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© 2019, © 2019 Human Development and Capability Association. “Neglected Tropical Diseases” (NTDs) are lesser-known diseases, existing in the poorest communities in the shadow of the high-profile and well-funded “Big Three” (HIV/AIDS, tuberculosis and malaria). Blame for neglect is pointed towards protagonists, which include pharmaceutical companies, for not investing in diseases of poverty and donor governments and NGOs, for directing attention to high mortality diseases. Yet, other sites of neglect tend to be ignored, such as global governance priorities. Exclusion of NTDs from the Millennium Development Goals (MDG) in 2000 started the ball rolling for an advocacy campaign to raise these diseases higher up the global health agenda. The MDG omission was used as a frame by advocates to highlight neglect and led to inclusion in the Sustainable Development Goals (SDGs). The SDGs, set out in 2015, now include NTDs alongside HIV/AIDS, tuberculosis, malaria, hepatitis, water-borne diseases and other communicable diseases in a goal to end epidemics by 2030. However, reframing based on a concept of neglect was not sufficient to ensure a place at the top of global health priorities. The NTD problem also needed to be made measurable, with metrics set in evidence-based logic, to provide a rationale for intervention and track progress towards quantifiable success.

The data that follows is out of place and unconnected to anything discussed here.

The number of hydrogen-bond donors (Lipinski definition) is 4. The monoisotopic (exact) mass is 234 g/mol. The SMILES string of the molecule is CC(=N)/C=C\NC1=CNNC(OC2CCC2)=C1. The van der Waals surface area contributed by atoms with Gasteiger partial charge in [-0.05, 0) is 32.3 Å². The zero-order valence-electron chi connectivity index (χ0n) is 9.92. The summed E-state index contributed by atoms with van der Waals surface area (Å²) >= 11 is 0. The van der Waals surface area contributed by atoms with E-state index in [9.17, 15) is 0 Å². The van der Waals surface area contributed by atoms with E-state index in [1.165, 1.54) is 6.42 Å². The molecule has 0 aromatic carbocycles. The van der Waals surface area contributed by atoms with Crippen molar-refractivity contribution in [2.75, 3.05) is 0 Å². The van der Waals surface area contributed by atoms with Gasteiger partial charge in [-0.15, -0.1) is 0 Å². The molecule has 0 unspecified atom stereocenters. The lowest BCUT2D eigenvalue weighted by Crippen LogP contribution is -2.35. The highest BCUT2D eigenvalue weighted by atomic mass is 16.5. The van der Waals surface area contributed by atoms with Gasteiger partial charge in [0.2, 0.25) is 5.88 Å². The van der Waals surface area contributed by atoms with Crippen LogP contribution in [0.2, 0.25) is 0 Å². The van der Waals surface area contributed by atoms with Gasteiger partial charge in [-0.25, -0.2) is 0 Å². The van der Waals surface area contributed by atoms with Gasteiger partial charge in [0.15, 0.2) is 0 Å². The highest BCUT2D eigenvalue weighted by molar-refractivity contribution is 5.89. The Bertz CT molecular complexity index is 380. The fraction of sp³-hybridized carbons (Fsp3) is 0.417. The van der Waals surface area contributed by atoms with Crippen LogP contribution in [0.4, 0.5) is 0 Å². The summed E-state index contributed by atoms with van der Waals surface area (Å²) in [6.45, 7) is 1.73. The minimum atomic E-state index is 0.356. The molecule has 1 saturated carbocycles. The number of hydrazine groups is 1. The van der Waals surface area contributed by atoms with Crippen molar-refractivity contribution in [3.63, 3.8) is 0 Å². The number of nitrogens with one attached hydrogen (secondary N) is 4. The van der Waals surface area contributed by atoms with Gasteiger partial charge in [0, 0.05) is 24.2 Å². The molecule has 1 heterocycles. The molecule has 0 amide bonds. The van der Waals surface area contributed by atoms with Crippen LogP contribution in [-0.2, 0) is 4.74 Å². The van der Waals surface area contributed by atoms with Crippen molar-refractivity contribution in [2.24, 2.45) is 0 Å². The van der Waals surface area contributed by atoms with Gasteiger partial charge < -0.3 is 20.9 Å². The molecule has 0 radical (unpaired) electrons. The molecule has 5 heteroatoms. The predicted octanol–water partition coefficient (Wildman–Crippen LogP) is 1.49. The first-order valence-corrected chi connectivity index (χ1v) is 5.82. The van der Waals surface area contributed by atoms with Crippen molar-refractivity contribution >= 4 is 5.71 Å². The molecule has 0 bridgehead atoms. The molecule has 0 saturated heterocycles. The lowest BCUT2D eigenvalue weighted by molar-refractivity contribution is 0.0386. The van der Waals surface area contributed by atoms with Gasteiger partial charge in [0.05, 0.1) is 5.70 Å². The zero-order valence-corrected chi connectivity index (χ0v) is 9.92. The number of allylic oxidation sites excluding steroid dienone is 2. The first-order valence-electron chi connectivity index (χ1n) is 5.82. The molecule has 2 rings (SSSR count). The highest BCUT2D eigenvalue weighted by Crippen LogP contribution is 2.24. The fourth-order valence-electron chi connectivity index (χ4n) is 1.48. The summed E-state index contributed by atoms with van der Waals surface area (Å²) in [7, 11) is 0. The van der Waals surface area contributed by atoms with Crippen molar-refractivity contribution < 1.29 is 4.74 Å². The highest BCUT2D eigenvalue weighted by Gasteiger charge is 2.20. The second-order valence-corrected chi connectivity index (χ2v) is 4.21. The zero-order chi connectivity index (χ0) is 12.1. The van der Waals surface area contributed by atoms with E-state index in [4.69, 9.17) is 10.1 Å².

Original publication

DOI

10.1080/19452829.2019.1574727

Type

Journal article

Journal

Journal of Human Development and Capabilities

Publication Date

01/01/2019